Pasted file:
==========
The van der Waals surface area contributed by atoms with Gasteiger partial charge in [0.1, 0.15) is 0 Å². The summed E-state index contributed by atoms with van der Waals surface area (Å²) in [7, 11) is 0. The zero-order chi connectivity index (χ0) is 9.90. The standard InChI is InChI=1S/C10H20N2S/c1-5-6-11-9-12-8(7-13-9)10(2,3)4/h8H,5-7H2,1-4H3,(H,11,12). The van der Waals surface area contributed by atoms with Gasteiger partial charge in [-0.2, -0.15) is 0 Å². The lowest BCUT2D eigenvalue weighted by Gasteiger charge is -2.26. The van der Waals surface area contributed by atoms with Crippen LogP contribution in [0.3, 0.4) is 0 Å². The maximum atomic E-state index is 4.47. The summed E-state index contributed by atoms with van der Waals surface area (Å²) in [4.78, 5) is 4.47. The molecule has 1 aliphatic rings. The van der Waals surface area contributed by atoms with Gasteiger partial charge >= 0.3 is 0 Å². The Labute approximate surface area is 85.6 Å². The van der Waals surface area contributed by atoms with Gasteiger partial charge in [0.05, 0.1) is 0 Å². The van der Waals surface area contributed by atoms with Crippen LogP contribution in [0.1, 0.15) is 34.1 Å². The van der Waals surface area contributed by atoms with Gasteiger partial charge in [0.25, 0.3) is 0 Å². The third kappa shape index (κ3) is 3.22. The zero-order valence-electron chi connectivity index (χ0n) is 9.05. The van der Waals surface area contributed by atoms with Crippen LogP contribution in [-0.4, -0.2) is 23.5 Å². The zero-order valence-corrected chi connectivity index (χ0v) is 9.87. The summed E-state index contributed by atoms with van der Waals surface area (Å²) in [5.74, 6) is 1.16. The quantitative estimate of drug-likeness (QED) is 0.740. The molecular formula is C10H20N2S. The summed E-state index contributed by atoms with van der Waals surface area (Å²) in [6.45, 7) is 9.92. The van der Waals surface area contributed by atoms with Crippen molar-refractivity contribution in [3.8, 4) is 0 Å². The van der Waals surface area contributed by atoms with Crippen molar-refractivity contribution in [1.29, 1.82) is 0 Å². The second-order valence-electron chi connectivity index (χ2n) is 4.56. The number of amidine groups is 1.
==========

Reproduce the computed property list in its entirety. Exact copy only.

The van der Waals surface area contributed by atoms with Gasteiger partial charge in [0.1, 0.15) is 0 Å². The summed E-state index contributed by atoms with van der Waals surface area (Å²) in [7, 11) is 0. The zero-order chi connectivity index (χ0) is 9.90. The standard InChI is InChI=1S/C10H20N2S/c1-5-6-11-9-12-8(7-13-9)10(2,3)4/h8H,5-7H2,1-4H3,(H,11,12). The van der Waals surface area contributed by atoms with Gasteiger partial charge in [-0.2, -0.15) is 0 Å². The lowest BCUT2D eigenvalue weighted by Gasteiger charge is -2.26. The van der Waals surface area contributed by atoms with Crippen LogP contribution in [0.3, 0.4) is 0 Å². The maximum atomic E-state index is 4.47. The summed E-state index contributed by atoms with van der Waals surface area (Å²) in [4.78, 5) is 4.47. The molecule has 1 aliphatic rings. The van der Waals surface area contributed by atoms with Gasteiger partial charge >= 0.3 is 0 Å². The Labute approximate surface area is 85.6 Å². The van der Waals surface area contributed by atoms with Gasteiger partial charge in [0.05, 0.1) is 0 Å². The van der Waals surface area contributed by atoms with Crippen LogP contribution in [0.1, 0.15) is 34.1 Å². The van der Waals surface area contributed by atoms with Gasteiger partial charge in [0.25, 0.3) is 0 Å². The third kappa shape index (κ3) is 3.22. The zero-order valence-electron chi connectivity index (χ0n) is 9.05. The van der Waals surface area contributed by atoms with Crippen LogP contribution in [-0.4, -0.2) is 23.5 Å². The zero-order valence-corrected chi connectivity index (χ0v) is 9.87. The summed E-state index contributed by atoms with van der Waals surface area (Å²) in [5.74, 6) is 1.16. The quantitative estimate of drug-likeness (QED) is 0.740. The molecular formula is C10H20N2S. The summed E-state index contributed by atoms with van der Waals surface area (Å²) in [6.45, 7) is 9.92. The van der Waals surface area contributed by atoms with Crippen molar-refractivity contribution in [3.8, 4) is 0 Å². The van der Waals surface area contributed by atoms with Crippen molar-refractivity contribution in [1.29, 1.82) is 0 Å². The second-order valence-electron chi connectivity index (χ2n) is 4.56. The number of amidine groups is 1.